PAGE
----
Caterpillar Dodged Billions in Taxes for Over a Decade
Caterpillar, industrial and construction equipment manufacturing Goliath, has been avoiding or deferring paying U.S. taxes for at least 13 years to the tune of approximately $2.4 billion, according to a report from the Homeland Security & Government Affairs Permanent Subcommittee on Investigations.
“Tax evasion schemes rob the system of billions of dollars,” commented Christopher Paulos, an attorney with the Levin, Papantonio law firm who practices in the areas of qui tam, or whistleblower, securities and False Claims Act litigation. “Untold numbers of such schemes are underway today.”
According to the report, starting in 1999 Caterpillar made changes in how it recorded its profits by shifting them to a Swiss affiliate.
The subcommittee’s chairman, Senator Carl Levin (D-Mich.), said, “Caterpillar is an American success story that produces phenomenal industrial machines, but it is also a member of the corporate profit-shifting club that has shifted billions in profits offshore to avoid paying U.S. taxes.”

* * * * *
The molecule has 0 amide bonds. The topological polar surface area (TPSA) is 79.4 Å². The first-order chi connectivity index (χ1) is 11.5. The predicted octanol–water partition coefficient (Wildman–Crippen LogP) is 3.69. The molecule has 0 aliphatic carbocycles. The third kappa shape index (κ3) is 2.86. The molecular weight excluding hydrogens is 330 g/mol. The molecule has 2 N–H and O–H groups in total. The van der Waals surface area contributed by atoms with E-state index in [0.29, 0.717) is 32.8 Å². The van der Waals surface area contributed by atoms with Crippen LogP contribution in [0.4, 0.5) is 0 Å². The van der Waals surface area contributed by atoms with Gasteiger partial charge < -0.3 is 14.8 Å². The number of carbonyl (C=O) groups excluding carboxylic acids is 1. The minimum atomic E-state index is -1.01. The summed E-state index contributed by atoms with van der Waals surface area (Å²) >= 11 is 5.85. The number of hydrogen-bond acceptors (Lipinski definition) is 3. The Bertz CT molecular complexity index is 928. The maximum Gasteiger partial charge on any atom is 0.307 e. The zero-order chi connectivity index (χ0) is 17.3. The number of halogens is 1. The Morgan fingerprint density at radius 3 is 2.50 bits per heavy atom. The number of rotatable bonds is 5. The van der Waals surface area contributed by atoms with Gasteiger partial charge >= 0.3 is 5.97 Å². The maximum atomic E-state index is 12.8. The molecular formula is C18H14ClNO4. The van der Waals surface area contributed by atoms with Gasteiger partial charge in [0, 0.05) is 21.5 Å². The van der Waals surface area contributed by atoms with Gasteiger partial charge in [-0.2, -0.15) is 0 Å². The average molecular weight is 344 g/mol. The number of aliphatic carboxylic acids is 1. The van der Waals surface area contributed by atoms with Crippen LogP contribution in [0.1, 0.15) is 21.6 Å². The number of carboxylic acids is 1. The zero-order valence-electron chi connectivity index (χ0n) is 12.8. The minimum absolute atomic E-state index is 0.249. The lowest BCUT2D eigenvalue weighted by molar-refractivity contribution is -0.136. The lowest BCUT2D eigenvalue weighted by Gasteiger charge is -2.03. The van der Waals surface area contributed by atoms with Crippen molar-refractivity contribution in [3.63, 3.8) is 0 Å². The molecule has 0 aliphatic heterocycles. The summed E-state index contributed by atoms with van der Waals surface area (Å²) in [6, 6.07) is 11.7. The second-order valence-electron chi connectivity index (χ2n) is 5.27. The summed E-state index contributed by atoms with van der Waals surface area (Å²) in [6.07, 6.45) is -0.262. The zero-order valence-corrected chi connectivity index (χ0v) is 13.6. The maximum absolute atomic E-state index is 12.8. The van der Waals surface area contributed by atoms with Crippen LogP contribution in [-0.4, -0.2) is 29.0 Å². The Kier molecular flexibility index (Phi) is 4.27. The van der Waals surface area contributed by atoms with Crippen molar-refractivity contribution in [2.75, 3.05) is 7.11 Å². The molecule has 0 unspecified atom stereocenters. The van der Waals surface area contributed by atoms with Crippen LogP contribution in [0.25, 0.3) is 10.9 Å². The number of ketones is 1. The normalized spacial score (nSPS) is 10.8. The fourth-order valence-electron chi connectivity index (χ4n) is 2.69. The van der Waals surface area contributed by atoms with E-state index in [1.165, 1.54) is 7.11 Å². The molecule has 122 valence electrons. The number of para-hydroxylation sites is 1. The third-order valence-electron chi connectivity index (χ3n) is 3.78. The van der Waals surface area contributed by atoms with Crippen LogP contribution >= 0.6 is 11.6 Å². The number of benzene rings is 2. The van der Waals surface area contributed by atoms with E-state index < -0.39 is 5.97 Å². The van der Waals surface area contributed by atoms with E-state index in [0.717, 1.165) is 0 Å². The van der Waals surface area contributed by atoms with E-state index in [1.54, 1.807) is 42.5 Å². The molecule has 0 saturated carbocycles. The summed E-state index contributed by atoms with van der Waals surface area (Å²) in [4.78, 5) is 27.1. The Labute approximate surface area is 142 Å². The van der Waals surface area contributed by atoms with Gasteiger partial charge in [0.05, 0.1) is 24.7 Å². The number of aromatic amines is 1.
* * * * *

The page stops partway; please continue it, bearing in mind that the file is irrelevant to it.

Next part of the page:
In 1999, Caterpillar paid $55 million to PricewaterhouseCoopers to develop a strategy to redirect its profits and avoid U.S. taxes. To do this, it created a Swiss affiliate named “CSARL” and simply replaced the name Caterpillar with CSARL on invoices. After the plan went into effect, Caterpillar shifted 85% of its profits to Switzerland. This resulted in, over the course of 2000 through 2012, $2.4 billion in taxes being avoided.
Caterpillar had previously told the subcommittee that the profit shifting was a justified function of its business. However, when swearing, under oath, a company executive “acknowledged that there was no business advantage to the Swiss arrangement other than tax avoidance.”
Legislators are considering reviewing the tax laws that allowed such arrangements to be created and to go on for so long without being stopped.
“Presently, federal law provides whistleblower protections and rewards to qualified persons who report tax fraud, or provide information to the IRS relating to the underpayment of federal taxes or violations of the Internal Revenue Code,” according to Mr. Paulos. “If the information provided leads to the recovery of funds that are owed to the government, the person who reported the tax scheme may receive between 15% and 30% of the funds recovered… without such laws, tax fraud would be even less reported or prosecuted.”